Lindsay: I simple love them! The octopus came first before any of the story. I knew after Darwin’s Dragons I wanted to write another historical book centred around an animal and to me the octopus is the most interesting animal on earth. They are like aliens! Nicci: Your chapters about Vinnie and Charlie’s secret mission to uncover the mystery of Vinnnie’s mother’s disappearance bring to life the true horrors of Victorian London slum sweatshops. The ‘Paris Green’ dye used by her mother for her millenary business causes poisoning and even death to some of the young female destitute workers. I have read that it was an ingredient within artist’s paint used by some of the most celebrated artists (Renoir, Monet, Turner, Van Gogh and more). How did you have the idea to introduce this gruesome chemical into your storyline and were you worried about getting too gory with its effects?
Lindsay: I think fiction is a safe way for children to explore frightening issues. I tried to make sure I didn’t add more disturbing details than the story needed and it is all based on truth. But it is always important for me not to sensationalise it and to keep it through the lens of the child character's experience.
Examples of Victorian millinery made with 'Paris Green' dye and its effects on the workers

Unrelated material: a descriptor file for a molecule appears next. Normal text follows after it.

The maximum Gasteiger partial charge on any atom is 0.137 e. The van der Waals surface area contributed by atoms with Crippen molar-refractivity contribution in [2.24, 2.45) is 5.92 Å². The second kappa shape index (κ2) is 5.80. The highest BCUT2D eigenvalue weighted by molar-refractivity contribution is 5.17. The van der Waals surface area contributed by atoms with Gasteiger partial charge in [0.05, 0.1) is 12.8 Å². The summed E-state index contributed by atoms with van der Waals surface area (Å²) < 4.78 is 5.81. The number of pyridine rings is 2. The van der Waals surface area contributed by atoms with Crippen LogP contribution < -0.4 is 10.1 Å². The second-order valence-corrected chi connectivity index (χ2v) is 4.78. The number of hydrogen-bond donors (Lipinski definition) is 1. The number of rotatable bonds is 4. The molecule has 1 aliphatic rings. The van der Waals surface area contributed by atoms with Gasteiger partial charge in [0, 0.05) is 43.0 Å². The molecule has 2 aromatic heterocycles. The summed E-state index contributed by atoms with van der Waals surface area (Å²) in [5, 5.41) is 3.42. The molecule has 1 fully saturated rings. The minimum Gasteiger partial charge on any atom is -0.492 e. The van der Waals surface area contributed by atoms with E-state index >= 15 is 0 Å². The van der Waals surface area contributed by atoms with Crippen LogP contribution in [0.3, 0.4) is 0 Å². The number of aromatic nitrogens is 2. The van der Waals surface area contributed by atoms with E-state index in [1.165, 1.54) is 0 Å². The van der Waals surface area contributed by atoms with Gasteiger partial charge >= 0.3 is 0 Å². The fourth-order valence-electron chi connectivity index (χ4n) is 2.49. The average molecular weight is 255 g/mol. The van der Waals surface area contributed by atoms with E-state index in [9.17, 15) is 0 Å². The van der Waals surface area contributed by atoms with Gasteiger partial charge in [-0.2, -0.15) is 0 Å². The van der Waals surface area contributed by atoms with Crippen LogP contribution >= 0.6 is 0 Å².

Nicci: The class system is very much a backbone of this story. The characters are zigzagging between the classes and getting huge insights into each others lives. What important lessons are you teaching children about the class system of the Victorian era through your writing?
Lindsay: The gaping gap between rich and poor in Victorian times is fascinating to explore in the context of the arsenic used in the clothing industry, because the people affected by it are at the very top and very bottom of society. I never intend to teach explicitly through my writing — the story itself is much more important than teachable moments — but I hope to provide rich material based on real life that shows more abstract concepts like the class system through concrete examples and characters children can relate to. Nicci: A particularly strong undercurrent in this story is grief. There is pathos; perhaps death feels more a symptom of this era of history. Whether it is an octopus eating it’s fellow octopus, or Vinnie being abandoned by her mother, the death of the young girls working in the factory or the inevitable happening at the end of the book… there always seems be a glimmer of hope, a small chink in the despair. Is this intentional?
Lindsay: Yes it’s very intentional to keep the hope in my stories. I’m an optimistic person in general and wanted Vinnie to gain a lot from her harrowing experiences even though there is much loss.
Nicci: On a brighter note, the artwork for both books by Gordy Wright is absolutely stunning. Your books are incredibly eye-catching and the detailed technical drawings are amazing. What was it like working with Gordy to create the right look to compliment your story?